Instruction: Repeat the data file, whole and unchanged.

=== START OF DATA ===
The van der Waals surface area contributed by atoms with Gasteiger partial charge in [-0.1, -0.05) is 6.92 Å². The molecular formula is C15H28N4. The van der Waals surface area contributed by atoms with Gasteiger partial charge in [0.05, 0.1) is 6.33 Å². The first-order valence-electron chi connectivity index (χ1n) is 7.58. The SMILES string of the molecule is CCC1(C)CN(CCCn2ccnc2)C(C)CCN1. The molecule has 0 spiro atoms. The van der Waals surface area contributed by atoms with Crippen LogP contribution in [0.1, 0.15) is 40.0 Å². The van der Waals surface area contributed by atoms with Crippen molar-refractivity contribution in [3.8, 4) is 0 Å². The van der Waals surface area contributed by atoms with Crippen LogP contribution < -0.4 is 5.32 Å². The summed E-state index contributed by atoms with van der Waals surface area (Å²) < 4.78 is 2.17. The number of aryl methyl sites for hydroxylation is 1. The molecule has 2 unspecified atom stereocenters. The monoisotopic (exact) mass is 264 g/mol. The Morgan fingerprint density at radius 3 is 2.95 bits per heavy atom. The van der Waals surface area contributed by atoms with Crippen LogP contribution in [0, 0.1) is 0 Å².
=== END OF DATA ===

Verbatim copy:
The van der Waals surface area contributed by atoms with Gasteiger partial charge in [-0.1, -0.05) is 6.92 Å². The molecular formula is C15H28N4. The van der Waals surface area contributed by atoms with Gasteiger partial charge in [0.05, 0.1) is 6.33 Å². The first-order valence-electron chi connectivity index (χ1n) is 7.58. The SMILES string of the molecule is CCC1(C)CN(CCCn2ccnc2)C(C)CCN1. The molecule has 0 spiro atoms. The van der Waals surface area contributed by atoms with Crippen LogP contribution in [0.1, 0.15) is 40.0 Å². The van der Waals surface area contributed by atoms with Crippen molar-refractivity contribution in [3.8, 4) is 0 Å². The van der Waals surface area contributed by atoms with Crippen LogP contribution < -0.4 is 5.32 Å². The summed E-state index contributed by atoms with van der Waals surface area (Å²) < 4.78 is 2.17. The number of aryl methyl sites for hydroxylation is 1. The molecule has 2 unspecified atom stereocenters. The monoisotopic (exact) mass is 264 g/mol. The Morgan fingerprint density at radius 3 is 2.95 bits per heavy atom. The van der Waals surface area contributed by atoms with Crippen LogP contribution in [0, 0.1) is 0 Å².